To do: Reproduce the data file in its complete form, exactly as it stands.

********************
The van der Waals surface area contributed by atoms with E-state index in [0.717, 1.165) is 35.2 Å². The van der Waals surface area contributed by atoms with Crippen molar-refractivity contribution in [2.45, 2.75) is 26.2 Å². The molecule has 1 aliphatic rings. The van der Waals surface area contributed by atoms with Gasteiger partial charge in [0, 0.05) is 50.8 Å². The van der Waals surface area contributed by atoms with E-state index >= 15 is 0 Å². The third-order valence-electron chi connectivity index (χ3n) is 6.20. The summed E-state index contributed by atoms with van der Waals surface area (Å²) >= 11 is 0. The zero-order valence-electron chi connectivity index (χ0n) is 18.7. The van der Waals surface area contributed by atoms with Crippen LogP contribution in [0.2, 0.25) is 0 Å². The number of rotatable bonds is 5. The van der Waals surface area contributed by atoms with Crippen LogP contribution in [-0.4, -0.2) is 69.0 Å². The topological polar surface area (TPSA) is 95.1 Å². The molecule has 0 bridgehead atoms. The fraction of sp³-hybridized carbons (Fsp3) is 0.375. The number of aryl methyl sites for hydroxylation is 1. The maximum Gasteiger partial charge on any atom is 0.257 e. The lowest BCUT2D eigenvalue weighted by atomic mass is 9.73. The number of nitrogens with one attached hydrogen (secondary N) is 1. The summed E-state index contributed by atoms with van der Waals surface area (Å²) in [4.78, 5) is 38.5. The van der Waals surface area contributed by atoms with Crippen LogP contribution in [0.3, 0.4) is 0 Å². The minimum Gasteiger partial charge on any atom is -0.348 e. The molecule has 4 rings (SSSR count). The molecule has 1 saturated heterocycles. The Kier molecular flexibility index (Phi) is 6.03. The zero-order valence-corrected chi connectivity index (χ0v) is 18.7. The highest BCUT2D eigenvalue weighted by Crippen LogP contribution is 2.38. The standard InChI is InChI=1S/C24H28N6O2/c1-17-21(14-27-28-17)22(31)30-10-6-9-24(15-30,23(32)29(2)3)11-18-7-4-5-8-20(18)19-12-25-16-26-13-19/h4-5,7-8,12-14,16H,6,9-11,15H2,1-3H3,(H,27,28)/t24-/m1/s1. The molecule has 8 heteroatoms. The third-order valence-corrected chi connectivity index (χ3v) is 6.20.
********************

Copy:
The van der Waals surface area contributed by atoms with E-state index in [0.717, 1.165) is 35.2 Å². The van der Waals surface area contributed by atoms with Crippen molar-refractivity contribution in [2.45, 2.75) is 26.2 Å². The molecule has 1 aliphatic rings. The van der Waals surface area contributed by atoms with Gasteiger partial charge in [0, 0.05) is 50.8 Å². The van der Waals surface area contributed by atoms with E-state index >= 15 is 0 Å². The third-order valence-electron chi connectivity index (χ3n) is 6.20. The summed E-state index contributed by atoms with van der Waals surface area (Å²) >= 11 is 0. The zero-order valence-electron chi connectivity index (χ0n) is 18.7. The van der Waals surface area contributed by atoms with Crippen LogP contribution in [0.2, 0.25) is 0 Å². The number of rotatable bonds is 5. The van der Waals surface area contributed by atoms with Crippen LogP contribution in [-0.4, -0.2) is 69.0 Å². The topological polar surface area (TPSA) is 95.1 Å². The molecule has 0 bridgehead atoms. The fraction of sp³-hybridized carbons (Fsp3) is 0.375. The number of aryl methyl sites for hydroxylation is 1. The maximum Gasteiger partial charge on any atom is 0.257 e. The lowest BCUT2D eigenvalue weighted by atomic mass is 9.73. The number of nitrogens with one attached hydrogen (secondary N) is 1. The summed E-state index contributed by atoms with van der Waals surface area (Å²) in [4.78, 5) is 38.5. The van der Waals surface area contributed by atoms with Crippen LogP contribution in [0.3, 0.4) is 0 Å². The minimum Gasteiger partial charge on any atom is -0.348 e. The molecule has 4 rings (SSSR count). The molecule has 1 saturated heterocycles. The Kier molecular flexibility index (Phi) is 6.03. The zero-order valence-corrected chi connectivity index (χ0v) is 18.7. The highest BCUT2D eigenvalue weighted by Crippen LogP contribution is 2.38. The standard InChI is InChI=1S/C24H28N6O2/c1-17-21(14-27-28-17)22(31)30-10-6-9-24(15-30,23(32)29(2)3)11-18-7-4-5-8-20(18)19-12-25-16-26-13-19/h4-5,7-8,12-14,16H,6,9-11,15H2,1-3H3,(H,27,28)/t24-/m1/s1. The molecule has 8 heteroatoms. The third-order valence-corrected chi connectivity index (χ3v) is 6.20.